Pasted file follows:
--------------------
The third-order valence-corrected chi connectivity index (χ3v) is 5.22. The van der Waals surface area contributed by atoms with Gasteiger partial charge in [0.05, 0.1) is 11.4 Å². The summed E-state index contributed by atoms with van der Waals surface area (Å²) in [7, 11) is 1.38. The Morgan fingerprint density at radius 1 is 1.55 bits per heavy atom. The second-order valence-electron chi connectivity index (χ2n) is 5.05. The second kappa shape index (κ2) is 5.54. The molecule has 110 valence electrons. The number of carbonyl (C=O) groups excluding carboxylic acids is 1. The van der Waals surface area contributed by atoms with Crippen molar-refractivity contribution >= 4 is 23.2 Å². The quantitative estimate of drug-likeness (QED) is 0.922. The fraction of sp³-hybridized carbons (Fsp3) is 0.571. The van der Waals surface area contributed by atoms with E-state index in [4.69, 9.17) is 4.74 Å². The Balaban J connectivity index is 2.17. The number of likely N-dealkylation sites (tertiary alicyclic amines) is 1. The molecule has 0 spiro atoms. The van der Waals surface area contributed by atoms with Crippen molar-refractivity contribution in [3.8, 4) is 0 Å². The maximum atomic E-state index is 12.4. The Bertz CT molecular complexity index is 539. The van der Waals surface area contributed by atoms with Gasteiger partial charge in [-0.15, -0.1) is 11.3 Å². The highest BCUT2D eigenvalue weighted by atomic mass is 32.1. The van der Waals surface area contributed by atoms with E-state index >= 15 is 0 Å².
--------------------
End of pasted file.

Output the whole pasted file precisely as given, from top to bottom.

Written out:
The third-order valence-corrected chi connectivity index (χ3v) is 5.22. The van der Waals surface area contributed by atoms with Gasteiger partial charge in [0.05, 0.1) is 11.4 Å². The summed E-state index contributed by atoms with van der Waals surface area (Å²) in [7, 11) is 1.38. The Morgan fingerprint density at radius 1 is 1.55 bits per heavy atom. The second-order valence-electron chi connectivity index (χ2n) is 5.05. The second kappa shape index (κ2) is 5.54. The molecule has 110 valence electrons. The number of carbonyl (C=O) groups excluding carboxylic acids is 1. The van der Waals surface area contributed by atoms with Crippen molar-refractivity contribution >= 4 is 23.2 Å². The quantitative estimate of drug-likeness (QED) is 0.922. The fraction of sp³-hybridized carbons (Fsp3) is 0.571. The van der Waals surface area contributed by atoms with E-state index in [4.69, 9.17) is 4.74 Å². The Balaban J connectivity index is 2.17. The number of likely N-dealkylation sites (tertiary alicyclic amines) is 1. The molecule has 0 spiro atoms. The van der Waals surface area contributed by atoms with Crippen molar-refractivity contribution in [3.8, 4) is 0 Å². The maximum atomic E-state index is 12.4. The Bertz CT molecular complexity index is 539. The van der Waals surface area contributed by atoms with Gasteiger partial charge in [-0.15, -0.1) is 11.3 Å². The highest BCUT2D eigenvalue weighted by atomic mass is 32.1. The van der Waals surface area contributed by atoms with E-state index >= 15 is 0 Å².